“The science of breast cancer genetics has been marked by methodological inconsistency in how researchers defined ‘Ashkenazi Jew,’” said study coauthor Sherry Brandt-Rauf, J.D., associate research scholar at the Center. Most scientists relied on study participants’ self-identification. Ashkenazi Jews are descended from Jews who lived in central and Eastern Europe, but a complex history of migrations, and multiple cultural and religious meanings of Ashkenazi, makes self-identification problematic.”
At any rate, I was talking with a woman who had breast cancer several years ago and she only discovered after genetic testing that she was Jewish. (The geneticist wishes her a Happy Passover.” Her family had decided to become Christians after coming to this country at the turn of the 20th century. But it was funny, this woman remembered hearing Yiddish many years ago and understanding what the women were saying. At the time she thought she was clairvoyant.
The Chicago Center for Jewish Genetics Disorders also discusses the issue. Here is its Summary of BRCA1 and BRCA2 Facts:
·Certain ethnic groups are at increased risk for having BRCA1 and BRCA2 mutations; three particular mutations are more common among Ashkenazi Jews.
·Women with mutations in BRCA1 or BRCA2 are more likely to develop breast or ovarian cancer but are not guaranteed to do so.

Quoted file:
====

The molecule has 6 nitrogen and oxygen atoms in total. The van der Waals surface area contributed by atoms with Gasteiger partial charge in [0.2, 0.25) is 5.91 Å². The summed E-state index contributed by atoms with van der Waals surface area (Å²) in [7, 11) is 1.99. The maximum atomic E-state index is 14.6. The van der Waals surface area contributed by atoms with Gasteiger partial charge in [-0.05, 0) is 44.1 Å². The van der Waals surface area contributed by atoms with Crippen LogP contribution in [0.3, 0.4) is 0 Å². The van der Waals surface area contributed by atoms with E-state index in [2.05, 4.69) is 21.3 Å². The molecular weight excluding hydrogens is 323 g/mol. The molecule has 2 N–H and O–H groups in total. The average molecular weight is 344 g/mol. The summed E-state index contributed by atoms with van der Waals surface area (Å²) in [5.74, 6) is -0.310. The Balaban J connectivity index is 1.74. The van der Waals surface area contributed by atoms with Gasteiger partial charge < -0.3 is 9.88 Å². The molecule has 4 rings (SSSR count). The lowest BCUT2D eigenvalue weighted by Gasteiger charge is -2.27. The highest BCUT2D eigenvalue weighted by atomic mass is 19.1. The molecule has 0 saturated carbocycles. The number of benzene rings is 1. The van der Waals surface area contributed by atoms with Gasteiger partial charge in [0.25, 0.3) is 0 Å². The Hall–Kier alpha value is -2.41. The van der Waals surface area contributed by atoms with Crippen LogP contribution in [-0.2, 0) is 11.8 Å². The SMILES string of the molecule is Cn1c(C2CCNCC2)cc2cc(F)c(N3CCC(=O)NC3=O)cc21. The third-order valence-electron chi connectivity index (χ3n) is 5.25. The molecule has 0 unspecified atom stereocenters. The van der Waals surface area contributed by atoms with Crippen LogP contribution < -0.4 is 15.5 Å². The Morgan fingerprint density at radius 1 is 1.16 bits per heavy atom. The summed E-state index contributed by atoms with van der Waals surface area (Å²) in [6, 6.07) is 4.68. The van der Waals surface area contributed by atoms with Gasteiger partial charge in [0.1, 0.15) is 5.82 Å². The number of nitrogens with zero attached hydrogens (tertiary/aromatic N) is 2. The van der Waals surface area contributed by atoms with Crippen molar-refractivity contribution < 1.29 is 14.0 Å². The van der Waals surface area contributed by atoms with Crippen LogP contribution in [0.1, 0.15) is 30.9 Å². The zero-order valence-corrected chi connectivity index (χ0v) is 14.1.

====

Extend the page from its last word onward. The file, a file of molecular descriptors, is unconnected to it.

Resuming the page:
·A BRCA1 or BRCA2 mutation is more likely to be found in an individual with a family history of particular cancers.
·Women with BRCA1 or BRCA2 mutations are more likely to get cancer at a younger age than the general population.
·Men can also have BRCA1 or BRCA2 mutations, which puts them at an increased risk for prostate, breast, and some other cancers.
·A BRCA1 or BRCA2 mutation can also be passed down through the father so it is important to consider both sides of the family history.
·The decision to get tested can be very complicated. Talk to your doctor or a genetic counselor if you are interested in testing.
What does this all mean? I guess to those of us who are Jewish women, we should be very vigilant. Get regular mammograms and don’t panic. Hey, that also applies to non-Jewish women. I didn’t think I had any family history of breast cancer, but my grandmother died of some kind of cancer when I was 3. My friend who had cancer and later discovered she was Jewish suggested there was no way of knowing if whatever cancer my grandmother had was lymphoma as we know it today. Then maybe the cancer was in the lymph and then spread. I’m going to ask for genetic testing.
By the way, there is one Jewish breast cancer link that is confirmed: My certificate of Bat Mitzvah (with four other women at Congregation Sons of Abraham) from 2001 arrived on the day of my biopsy last week. And that link did not require millions of dollars in research to identify. 🙂
My mom and I used to joke about the expression, “Now is not the time to panic.” We wondered if they – whoever they are – would send out a memo or appear on TV and radio to announce, “Now is the time to panic.” At that point we would run in circles with our hands up in the air screaming.
The good news is with technology, they can send the panic message via email, text, by Twitter and Facebook.
I haven’t received it so far. And not that I would want to cause harm to anyone else, but like Tevye asked, “Once in a while, can’t you choose someone else?”